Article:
Paulina Sygulska discusses the ‘open culture’ ethos of her business and how it meant unusual but effective decisions could be made on remuneration.
I was about to meet with two of my team members. I still remembered interviewing the first one of them back when there were only five others in the company. He was young but he clearly impressed me with his ambition and potential. I also remembered when the other joined; she flew from halfway across the world as she saw us as an opportunity for an interesting career change. We were chuffed to have her.
Now, I was about to face both of them in our graffiti-clad meeting room in Shoreditch. Not to discuss anything to do with them; quite the opposite. These two were about to announce the first salary committee’s decision to do with pay across our company, and how it would impact me, specifically. I knew I would hear what the committee had determined my fair salary should be as a founder of the company, considering my skills, contribution, level of responsibility and level of replaceability. I walked into the meeting room with a feeling of excitement.
When I told some of my friends and fellow company owners about this new initiative, a lot of them were horrified. Losing the impact on your own pay as a founder is in fact a symbol of ultimate surrender of control. I looked at it differently. Yes, there was still fear; I was definitely stepping out of my comfort zone, but here was also incredible excitement. My team members were empowered enough to take on this huge responsibility of determining others’ pay, including that of their founder. And that felt incredible.
Had our company been structured differently, all the responsibilities would have been mine and my co-founder’s: to set levels of pay for different individuals, research the job market in our industry to make sure they are fair, and analyse the company’s financial situation in detail to know what it could afford to spend on salaries now, and in the next six months to come, to do it all over again.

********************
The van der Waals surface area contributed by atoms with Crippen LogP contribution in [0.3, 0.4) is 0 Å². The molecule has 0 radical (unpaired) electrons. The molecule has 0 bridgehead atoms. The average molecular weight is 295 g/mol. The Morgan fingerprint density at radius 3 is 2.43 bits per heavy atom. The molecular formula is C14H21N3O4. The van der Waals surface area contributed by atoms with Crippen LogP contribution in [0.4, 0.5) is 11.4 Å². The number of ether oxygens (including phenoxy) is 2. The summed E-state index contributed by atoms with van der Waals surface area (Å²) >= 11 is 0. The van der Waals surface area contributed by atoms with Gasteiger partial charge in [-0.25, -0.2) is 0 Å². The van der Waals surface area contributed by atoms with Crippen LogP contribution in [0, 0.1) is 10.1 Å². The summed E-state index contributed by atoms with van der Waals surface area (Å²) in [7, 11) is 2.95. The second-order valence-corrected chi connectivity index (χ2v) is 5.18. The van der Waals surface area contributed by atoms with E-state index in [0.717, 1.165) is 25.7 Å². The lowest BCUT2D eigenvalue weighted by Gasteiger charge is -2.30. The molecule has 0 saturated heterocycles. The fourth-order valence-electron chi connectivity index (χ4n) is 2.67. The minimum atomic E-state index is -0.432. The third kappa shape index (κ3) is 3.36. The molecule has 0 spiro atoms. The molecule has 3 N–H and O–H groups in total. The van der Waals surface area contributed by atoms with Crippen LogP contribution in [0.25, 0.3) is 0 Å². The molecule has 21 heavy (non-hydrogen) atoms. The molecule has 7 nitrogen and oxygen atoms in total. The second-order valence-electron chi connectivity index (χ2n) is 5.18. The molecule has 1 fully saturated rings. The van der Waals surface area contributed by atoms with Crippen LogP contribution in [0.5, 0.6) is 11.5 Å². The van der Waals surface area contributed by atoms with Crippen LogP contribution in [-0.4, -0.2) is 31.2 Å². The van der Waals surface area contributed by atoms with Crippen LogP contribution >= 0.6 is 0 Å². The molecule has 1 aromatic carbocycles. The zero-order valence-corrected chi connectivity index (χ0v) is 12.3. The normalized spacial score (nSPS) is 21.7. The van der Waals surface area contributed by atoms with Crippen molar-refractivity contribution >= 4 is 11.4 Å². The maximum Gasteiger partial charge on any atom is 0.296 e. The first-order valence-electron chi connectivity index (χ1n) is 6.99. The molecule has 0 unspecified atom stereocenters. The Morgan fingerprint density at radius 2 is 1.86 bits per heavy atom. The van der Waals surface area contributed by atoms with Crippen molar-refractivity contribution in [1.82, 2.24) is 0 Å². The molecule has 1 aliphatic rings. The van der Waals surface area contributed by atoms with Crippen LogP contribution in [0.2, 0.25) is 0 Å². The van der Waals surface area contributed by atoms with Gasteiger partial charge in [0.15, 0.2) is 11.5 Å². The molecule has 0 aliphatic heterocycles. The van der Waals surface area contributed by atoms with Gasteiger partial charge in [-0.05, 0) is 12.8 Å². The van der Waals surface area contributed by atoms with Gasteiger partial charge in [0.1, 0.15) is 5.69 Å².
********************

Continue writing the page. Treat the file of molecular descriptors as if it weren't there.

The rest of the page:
Had our values been different, all individual pay conversations would be happening behind closed doors, a given person’s level of impact being owed mostly to their negotiation skills, as well as perhaps to what the company was going through financially at the exact moment they joined. There would have been no end to political games related to salary increases, with each individual being effectively on their very own pay scale, depending on their personal relationship with ‘the boss’, and how much energy they were willing to put into negotiating their own pay. Money would have been a taboo subject between people on the same team, with colleagues blushing when asked anything remotely related to remuneration.
A transparent company
One of the guiding principles of my cofounder and me is that we didn’t, and don’t, want to create a company we wouldn’t want to work for ourselves. This means elimination of the secrecy that always ultimately leads to power play and politics. We went all-in with this approach, starting with company financials and moving on to creating systems that allow team members to make and implement any kind of decision, potentially affecting the entire company, via our advice process. A hugely important part of this is an open salary policy.